Things to do
Discover the benefits of a holiday when it’s about weeding and labour. Visitors, holiday makers get involved in activities around the country, and find out about volunteering for conservation.
VOLUNTEER IN NATURE
Conservation Volunteers New Zealand is an umbrella organisation providing links to the various volunteer organisations within New Zealand.
SUSTAINABLE HOLIDAYS – PLACES TO VISIT
For ideas on how to go about a sustainable holiday or where to go, check out Sustainable Holidays places to visit North Island and Sustainable Holidays places to visit South Island.
TRAVELLING WITH KIDS
The Department of Conservation kiwi guardian programme is a great place to start and many of the suggestions are suitable for families or couples. Nature doesn’t care how old you are; only that you care.
There are hundreds of conservation groups working with the Department of Conservation (DOC), or working independently around the country – from restoring forests, coasts and wildlife to managing huts, tracks and historic places. The Department of Conservation is a premier resource for all visitors enjoying New Zealand outdoors. There are ways to support the conservation movement in New Zealand. The information below is part of the DOC online resource for visitors and individuals interested in conservation and sustainable holidays.
The information below is part of the online fact list provided to potential volunteers. Click her for more details, Volunteer: Getting involved.
Many of these groups have large-scale restoration and biodiversity recovery as their aims, while others focus on a particular endangered species.
Nature Space is also a great way to find groups, individuals and landowners undertaking ecological restoration in New Zealand.
Can’t participate but still want to help?
Make a donation to a conservation programme.
Other ways you can get involved:
Finding a suitable activity
When considering our volunteer activities, take into account the skills or fitness level required, your availability, the work conditions, and personal commitments that may impact your choice.
Our activities vary depending on the location and nature of the work, so make sure you have read the description and know what to expect. There are several things you need to consider before submitting an application.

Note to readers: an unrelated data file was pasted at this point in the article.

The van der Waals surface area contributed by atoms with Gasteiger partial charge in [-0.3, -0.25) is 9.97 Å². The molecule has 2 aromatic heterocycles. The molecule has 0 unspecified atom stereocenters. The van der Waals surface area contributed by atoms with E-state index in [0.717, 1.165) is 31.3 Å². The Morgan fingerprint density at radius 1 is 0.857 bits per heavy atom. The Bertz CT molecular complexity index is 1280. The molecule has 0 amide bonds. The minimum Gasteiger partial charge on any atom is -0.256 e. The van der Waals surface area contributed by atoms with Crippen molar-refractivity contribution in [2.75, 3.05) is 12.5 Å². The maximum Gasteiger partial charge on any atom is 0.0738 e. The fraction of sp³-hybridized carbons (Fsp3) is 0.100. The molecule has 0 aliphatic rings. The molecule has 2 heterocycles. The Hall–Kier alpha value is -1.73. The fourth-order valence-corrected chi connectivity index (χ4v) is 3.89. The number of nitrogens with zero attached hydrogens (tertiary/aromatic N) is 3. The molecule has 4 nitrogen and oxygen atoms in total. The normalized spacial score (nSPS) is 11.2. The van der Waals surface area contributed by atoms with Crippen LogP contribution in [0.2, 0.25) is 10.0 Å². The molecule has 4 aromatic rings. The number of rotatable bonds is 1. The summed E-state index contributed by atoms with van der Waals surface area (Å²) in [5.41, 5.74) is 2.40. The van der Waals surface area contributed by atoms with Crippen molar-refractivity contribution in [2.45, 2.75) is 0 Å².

Skills and experience required
Generally our volunteer activities do not ask for specialist skills or experience. We suggest that you consider your level of fitness for the tasks required, and that you be flexible enough to enjoy the challenges presented by New Zealand’s fickle weather conditions.
Refer to the activities description to check whether any specific skills or experience are required. Some may provide full training at the outset.
If an activity requires you to use particular tools and equipment, you will be briefed about how to do so safely before you start. There will be a DOC staff member or nominated person on hand to keep you and fellow participants safe while you work.
Depending on the work you’ll be doing, such as at a hut, camp or other locations around children, we may conduct a safety check before you start. This is to comply with New Zealand law and will include police vetting. We’ll advise you on what you’ll need to do if you’re selected.
If you’re volunteering for DOC at multiple sites that require police vetting, we will only need to do this once. Or, if you’ve been checked by another New Zealand agency within the last 12 months, you might not need to be vetted again during this time.
If you have specific skills and qualifications, let us know as there may be activities where your specialist skills could be used.
Fitness and health
Our volunteer activities are held mainly outdoors and require a moderate level of fitness to get the most out of the opportunity.
There are a range of opportunities, so look for something to suit your own level of fitness. If high levels of fitness are required, this will be highlighted in the activity description.
We ask all prospective volunteers to declare any medical condition, allergies, disabilities or existing injuries that may affect participation. DOC staff will discuss these with you in a confidential manner. If you have concerns about your fitness level and ability to undertake the task, discuss them with the volunteer coordinator.
Generally the Department of Conservation does not have an age limit for volunteering with DOC, although there may be exceptions with some activities (for safety reasons). Children under 14 years of age will require parental or other appropriate adult supervision.
Length of activities
There are a range of different activities to meet your availability – some requiring a day, a week or a longer period of time. The description on the volunteer listing will include details of the time duration required of volunteers.
There is generally no charge to participate in our volunteer activities. Some projects however may request a contribution to transport, food or other costs. See the activity description for details. Check Department of Conservation online resources for additional facts and information preparing to be a volunteer.
BEST BITS TRAVEL GUIDE